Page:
“...we declare that the nation’s sovereignty extends not only to all men and women of the Nation, but to all its material possessions, the Nations soil and all its resources, all the wealth and all the wealth-producing processes within the Nation...”
Democratic Programme of the First Dáil 1919
When the women and men of the first Dáil Éireann adopted the Democratic Programme quoted above they could not have foreseen the rise of transnational corporations whose annual turnovers would dwarf the gross national product’s of all but the wealthiest of the world’s countries. Nor could they have foreseen how some of those same transnationals would trawl the earth for its natural resources with little concern for the wellbeing of the people or the environment of their target countries.
They did, however, understand the inherently predatory and anti-social nature of capitalism. They sought from the earliest days of the new thirty-two county Irish Republic to uphold the right of the people of Ireland to be the primary beneficiaries of the natural resources of Ireland.
éirígí believes this right to be inalienable and to be as relevant today as it was ninety years ago when the Democratic Programme was unanimously adopted by the first Dáil.
In the Ireland of 2008 an ever increasing portion of the ‘wealth and the wealth producing processes within the Nation’ are being concentrated in the hands of an ever smaller portion of the population. Ireland, both north and south, now ranks as one of the most unequal societies in the so-called ‘developed’ world.
éirígí launched its campaign for the nationalisation of Ireland’s natural resources in the summer of 2006. Named ‘We Only Want the Earth’ the campaign has primarily focused on the Dublin government’s oil and gas giveaway in the Twenty-Six counties and the London government’s attempts to introduce domestic water charges in the Six Counties.
‘We Only Want the Earth’ has seen éirígí activists take part in countless public protests and meetings, civil disobedience and non-violent direct actions. Despite the verbal threats, physical assaults, arrests and spurious legal proceedings that have resulted, éirígí activists will continue to campaign for public control of Ireland’s natural resources.
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Water is chief among the fundamentals necessary for all life on planet Earth. More than light, food or shelter humans cannot survive without water for more than a short number of days.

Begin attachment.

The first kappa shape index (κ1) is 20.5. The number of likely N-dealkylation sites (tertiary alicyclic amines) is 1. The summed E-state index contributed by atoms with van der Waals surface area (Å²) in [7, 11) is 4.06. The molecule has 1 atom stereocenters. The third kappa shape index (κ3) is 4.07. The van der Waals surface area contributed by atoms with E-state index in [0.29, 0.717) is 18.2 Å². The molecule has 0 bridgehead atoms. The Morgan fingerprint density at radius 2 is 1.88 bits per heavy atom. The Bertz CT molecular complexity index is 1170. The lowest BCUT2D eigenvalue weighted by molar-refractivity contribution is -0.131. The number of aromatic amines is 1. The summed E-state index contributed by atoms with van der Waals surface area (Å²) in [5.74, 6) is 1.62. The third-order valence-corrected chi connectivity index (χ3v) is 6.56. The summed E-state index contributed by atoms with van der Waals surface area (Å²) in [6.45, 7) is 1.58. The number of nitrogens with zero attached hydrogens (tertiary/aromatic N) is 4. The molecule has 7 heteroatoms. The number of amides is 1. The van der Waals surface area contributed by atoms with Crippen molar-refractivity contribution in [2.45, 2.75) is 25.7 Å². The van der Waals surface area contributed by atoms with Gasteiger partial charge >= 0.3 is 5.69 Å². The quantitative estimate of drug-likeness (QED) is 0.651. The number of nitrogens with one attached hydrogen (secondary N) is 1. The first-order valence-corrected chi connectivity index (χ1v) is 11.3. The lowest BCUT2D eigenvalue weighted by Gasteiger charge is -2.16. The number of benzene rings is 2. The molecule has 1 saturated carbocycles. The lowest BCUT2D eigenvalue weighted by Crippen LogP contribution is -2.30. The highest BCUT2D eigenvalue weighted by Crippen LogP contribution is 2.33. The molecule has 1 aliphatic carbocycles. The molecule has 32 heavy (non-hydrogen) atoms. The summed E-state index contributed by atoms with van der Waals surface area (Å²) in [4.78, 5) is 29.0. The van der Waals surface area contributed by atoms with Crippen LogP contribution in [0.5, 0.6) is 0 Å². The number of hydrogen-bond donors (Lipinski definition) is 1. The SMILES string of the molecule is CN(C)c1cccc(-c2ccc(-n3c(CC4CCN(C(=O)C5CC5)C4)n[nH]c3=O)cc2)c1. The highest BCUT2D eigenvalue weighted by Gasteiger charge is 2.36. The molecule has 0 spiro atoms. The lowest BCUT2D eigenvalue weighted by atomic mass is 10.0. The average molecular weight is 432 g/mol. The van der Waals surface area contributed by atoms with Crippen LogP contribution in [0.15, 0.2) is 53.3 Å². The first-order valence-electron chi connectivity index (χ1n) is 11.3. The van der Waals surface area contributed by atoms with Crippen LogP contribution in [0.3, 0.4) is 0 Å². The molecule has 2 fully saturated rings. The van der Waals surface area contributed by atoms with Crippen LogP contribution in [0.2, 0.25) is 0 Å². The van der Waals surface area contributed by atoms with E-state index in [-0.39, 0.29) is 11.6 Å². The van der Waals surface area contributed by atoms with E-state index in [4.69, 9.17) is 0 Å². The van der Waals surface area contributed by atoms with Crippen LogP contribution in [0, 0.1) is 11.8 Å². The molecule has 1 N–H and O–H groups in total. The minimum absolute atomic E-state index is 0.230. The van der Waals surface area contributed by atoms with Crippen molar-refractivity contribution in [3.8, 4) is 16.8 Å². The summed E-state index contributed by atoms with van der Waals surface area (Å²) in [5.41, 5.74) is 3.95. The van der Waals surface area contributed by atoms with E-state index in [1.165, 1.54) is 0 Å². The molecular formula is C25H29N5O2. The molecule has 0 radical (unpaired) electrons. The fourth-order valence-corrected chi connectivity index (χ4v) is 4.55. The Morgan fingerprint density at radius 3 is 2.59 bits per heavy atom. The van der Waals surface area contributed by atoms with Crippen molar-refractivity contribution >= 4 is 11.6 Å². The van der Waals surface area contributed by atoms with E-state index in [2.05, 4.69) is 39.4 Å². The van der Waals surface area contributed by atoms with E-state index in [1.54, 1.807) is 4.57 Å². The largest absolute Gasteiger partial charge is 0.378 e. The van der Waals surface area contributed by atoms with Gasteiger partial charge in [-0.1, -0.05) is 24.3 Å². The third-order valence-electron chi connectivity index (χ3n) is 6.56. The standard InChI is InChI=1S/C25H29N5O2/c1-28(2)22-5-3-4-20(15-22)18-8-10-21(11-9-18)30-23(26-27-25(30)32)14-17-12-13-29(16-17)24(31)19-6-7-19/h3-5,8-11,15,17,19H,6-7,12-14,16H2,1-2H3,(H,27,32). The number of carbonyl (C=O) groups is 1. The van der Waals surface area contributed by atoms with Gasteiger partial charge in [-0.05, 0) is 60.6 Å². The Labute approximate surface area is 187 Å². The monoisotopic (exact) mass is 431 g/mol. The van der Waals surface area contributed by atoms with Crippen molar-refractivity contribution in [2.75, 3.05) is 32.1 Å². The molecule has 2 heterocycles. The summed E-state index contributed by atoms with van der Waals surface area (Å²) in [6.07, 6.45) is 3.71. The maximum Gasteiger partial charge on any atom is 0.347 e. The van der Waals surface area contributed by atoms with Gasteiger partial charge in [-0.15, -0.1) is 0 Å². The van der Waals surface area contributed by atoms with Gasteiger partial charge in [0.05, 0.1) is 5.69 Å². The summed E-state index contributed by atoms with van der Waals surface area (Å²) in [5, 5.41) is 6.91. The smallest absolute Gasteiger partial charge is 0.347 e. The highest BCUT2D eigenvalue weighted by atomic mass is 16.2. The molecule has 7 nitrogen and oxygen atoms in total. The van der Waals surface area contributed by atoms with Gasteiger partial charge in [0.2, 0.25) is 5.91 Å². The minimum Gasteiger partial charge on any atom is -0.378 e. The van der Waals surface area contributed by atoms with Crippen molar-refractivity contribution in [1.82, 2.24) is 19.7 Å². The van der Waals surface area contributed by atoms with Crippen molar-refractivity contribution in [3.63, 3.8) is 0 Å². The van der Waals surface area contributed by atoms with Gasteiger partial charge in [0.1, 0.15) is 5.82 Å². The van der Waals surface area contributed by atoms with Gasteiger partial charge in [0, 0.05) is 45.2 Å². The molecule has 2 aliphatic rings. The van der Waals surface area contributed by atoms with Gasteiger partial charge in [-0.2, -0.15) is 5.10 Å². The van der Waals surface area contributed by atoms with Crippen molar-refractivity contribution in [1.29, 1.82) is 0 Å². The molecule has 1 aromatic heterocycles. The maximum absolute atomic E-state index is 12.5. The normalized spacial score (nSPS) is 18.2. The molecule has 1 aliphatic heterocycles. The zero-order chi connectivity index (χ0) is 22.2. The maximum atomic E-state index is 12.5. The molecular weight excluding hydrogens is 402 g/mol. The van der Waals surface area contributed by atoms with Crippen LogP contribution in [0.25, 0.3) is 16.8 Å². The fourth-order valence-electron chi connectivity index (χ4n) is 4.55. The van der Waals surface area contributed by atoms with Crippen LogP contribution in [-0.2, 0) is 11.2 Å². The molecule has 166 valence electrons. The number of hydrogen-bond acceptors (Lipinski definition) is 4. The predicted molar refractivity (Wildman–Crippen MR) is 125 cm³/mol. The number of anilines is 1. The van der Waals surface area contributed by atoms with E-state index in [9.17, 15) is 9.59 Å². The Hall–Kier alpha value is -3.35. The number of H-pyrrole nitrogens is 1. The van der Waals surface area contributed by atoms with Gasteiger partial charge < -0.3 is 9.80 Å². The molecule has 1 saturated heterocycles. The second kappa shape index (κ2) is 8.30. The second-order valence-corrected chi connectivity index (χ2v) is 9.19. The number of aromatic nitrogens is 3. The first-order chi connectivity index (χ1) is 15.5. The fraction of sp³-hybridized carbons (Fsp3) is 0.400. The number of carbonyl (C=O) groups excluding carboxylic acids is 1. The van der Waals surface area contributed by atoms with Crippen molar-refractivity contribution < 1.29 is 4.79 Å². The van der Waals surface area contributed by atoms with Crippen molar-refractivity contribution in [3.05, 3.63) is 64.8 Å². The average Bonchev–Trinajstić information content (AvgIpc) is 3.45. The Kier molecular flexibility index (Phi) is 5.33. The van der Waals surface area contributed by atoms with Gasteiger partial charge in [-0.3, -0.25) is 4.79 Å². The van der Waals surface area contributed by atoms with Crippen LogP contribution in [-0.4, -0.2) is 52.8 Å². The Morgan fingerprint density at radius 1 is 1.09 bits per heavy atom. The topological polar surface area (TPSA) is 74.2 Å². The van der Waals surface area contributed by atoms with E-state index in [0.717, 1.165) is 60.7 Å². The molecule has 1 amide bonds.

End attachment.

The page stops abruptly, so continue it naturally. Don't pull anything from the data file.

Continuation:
The development of human society has been intrinsically linked with the provision of abundant, high-quality water supplies. From Roman times the provision of a public water services has been seen as a basic requirement of a ‘civilised’ society.
However, in the world of neo-liberal capitalism, water is just another commodity to be bought and sold to the highest bidder. Throughout the world private capital are replacing government as the provider of this most basic of services.
Recent years have seen attempts to introduce ‘stand-alone’ water charges in both the Six and Twenty-Six Counties. The Fine Gael/Labour coalition have announced plans in install meters in every house in the twenty six counties and to re-introduce water charges once more. Such charges are part of a broader strategy of ‘creeping privatisation’ which will ultimately lead to the imposition of domestic water charges and the privatisation of all the water services. In such a scenario the role of the state will be reduced to that of a ‘regulator’.
éirígí is calling for:
- The immediate shelving of plans for the introduction of ‘stand alone’ domestic water charges.
- The exemption of schools and other essential service providers from the payment of water charges.
- State investment in the upgrading of water distribution networks to reduce the levels of water lost through wastage and leaks.
- State investment in a major education programme to encourage end-users to practise water preservation.